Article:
Thirty years after AIDS was first recognized, the American South constitutes the epicenter of the United States' epidemic. Southern states claim the highest rates of new infections, the most AIDS-related deaths, and the largest number of adults and adolescents living with the virus. Moreover, the epidemic disproportionately affects African American communities across the region. Using the history of HIV in North Carolina as a case study, Stephen Inrig examines the rise of AIDS in the South in the period from the early spread and discovery of the disease through the late nineties.Drawing on epidemiological, archival, and oral history sources, Inrig probes the social determinants of health that put poor, rural, and minority communities at greater risk of HIV infection in the American South. He also examines the difficulties that health workers and AIDS organizations faced in reaching those communities, especially in the early years of the epidemic. His analysis provides an important counterweight to most accounts of the early history of the disease, which focus on urban areas and the spread of AIDS in the gay community. As one of the first historical studies of AIDS in a southern state,North Carolina and the Problem of AIDSprovides powerful insight into the forces and factors that have made AIDS such an intractable health problem in the American South and the greater United States.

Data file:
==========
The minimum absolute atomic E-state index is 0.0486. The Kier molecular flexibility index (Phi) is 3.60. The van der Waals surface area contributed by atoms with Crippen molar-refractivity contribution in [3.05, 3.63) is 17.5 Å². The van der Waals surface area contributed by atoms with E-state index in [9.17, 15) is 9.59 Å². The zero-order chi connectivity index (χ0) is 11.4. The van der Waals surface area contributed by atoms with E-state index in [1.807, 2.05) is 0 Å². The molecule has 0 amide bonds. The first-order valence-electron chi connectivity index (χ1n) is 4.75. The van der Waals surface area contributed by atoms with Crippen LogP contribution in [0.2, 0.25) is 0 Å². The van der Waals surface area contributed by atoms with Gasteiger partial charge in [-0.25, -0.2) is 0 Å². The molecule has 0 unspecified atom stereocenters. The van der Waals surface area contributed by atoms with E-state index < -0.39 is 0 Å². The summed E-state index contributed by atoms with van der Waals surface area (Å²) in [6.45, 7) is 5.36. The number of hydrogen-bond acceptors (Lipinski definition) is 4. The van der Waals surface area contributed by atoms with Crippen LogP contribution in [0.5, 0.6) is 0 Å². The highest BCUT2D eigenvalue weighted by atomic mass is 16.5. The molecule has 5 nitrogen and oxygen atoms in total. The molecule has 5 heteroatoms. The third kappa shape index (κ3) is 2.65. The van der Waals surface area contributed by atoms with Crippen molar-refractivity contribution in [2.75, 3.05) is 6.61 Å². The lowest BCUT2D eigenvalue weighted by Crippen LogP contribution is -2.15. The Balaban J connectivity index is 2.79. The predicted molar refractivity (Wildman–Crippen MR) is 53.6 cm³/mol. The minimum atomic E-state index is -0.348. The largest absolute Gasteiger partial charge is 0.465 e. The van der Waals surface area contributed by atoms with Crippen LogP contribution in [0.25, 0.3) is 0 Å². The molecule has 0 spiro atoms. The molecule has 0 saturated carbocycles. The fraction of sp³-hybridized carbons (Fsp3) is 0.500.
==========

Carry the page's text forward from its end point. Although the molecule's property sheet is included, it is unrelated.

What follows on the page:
Subjects: Health Sciences, Sociology, History
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